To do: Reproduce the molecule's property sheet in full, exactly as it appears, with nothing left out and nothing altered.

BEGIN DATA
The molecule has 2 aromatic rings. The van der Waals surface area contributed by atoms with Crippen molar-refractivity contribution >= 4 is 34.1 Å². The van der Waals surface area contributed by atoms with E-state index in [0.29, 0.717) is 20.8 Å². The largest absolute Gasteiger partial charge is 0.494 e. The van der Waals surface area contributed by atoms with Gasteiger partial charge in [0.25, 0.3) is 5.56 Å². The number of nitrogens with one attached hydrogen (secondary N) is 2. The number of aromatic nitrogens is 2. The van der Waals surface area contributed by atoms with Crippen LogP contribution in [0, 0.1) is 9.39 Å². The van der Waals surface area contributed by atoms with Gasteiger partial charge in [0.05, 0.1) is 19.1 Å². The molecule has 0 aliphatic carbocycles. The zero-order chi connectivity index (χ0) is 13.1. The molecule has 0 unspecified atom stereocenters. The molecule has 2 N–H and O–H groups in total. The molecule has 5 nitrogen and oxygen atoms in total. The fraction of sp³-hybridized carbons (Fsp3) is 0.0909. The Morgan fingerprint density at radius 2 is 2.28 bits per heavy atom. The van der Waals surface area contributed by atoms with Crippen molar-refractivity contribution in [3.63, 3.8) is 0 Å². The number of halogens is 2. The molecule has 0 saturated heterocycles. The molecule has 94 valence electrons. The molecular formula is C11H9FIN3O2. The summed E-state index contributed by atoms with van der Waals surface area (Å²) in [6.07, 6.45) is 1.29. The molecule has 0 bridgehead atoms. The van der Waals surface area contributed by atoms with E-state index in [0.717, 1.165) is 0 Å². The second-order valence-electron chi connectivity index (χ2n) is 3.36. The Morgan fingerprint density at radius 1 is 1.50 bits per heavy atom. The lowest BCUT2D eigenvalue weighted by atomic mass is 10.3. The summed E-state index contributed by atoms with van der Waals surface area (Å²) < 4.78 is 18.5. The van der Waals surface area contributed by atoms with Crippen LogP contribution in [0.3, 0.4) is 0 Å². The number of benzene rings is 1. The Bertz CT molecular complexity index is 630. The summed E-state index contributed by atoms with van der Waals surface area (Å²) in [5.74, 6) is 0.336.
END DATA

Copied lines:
The molecule has 2 aromatic rings. The van der Waals surface area contributed by atoms with Crippen molar-refractivity contribution >= 4 is 34.1 Å². The van der Waals surface area contributed by atoms with E-state index in [0.29, 0.717) is 20.8 Å². The largest absolute Gasteiger partial charge is 0.494 e. The van der Waals surface area contributed by atoms with Gasteiger partial charge in [0.25, 0.3) is 5.56 Å². The number of nitrogens with one attached hydrogen (secondary N) is 2. The number of aromatic nitrogens is 2. The van der Waals surface area contributed by atoms with Crippen LogP contribution in [0, 0.1) is 9.39 Å². The van der Waals surface area contributed by atoms with Gasteiger partial charge in [0.05, 0.1) is 19.1 Å². The molecule has 0 aliphatic carbocycles. The zero-order chi connectivity index (χ0) is 13.1. The molecule has 0 unspecified atom stereocenters. The molecule has 2 N–H and O–H groups in total. The molecule has 5 nitrogen and oxygen atoms in total. The fraction of sp³-hybridized carbons (Fsp3) is 0.0909. The Morgan fingerprint density at radius 2 is 2.28 bits per heavy atom. The van der Waals surface area contributed by atoms with Crippen molar-refractivity contribution in [3.63, 3.8) is 0 Å². The number of halogens is 2. The molecule has 0 saturated heterocycles. The molecule has 94 valence electrons. The molecular formula is C11H9FIN3O2. The summed E-state index contributed by atoms with van der Waals surface area (Å²) in [6.07, 6.45) is 1.29. The molecule has 0 bridgehead atoms. The van der Waals surface area contributed by atoms with E-state index in [0.717, 1.165) is 0 Å². The second-order valence-electron chi connectivity index (χ2n) is 3.36. The Morgan fingerprint density at radius 1 is 1.50 bits per heavy atom. The lowest BCUT2D eigenvalue weighted by atomic mass is 10.3. The summed E-state index contributed by atoms with van der Waals surface area (Å²) < 4.78 is 18.5. The van der Waals surface area contributed by atoms with Crippen LogP contribution in [0.3, 0.4) is 0 Å². The number of benzene rings is 1. The Bertz CT molecular complexity index is 630. The summed E-state index contributed by atoms with van der Waals surface area (Å²) in [5.74, 6) is 0.336.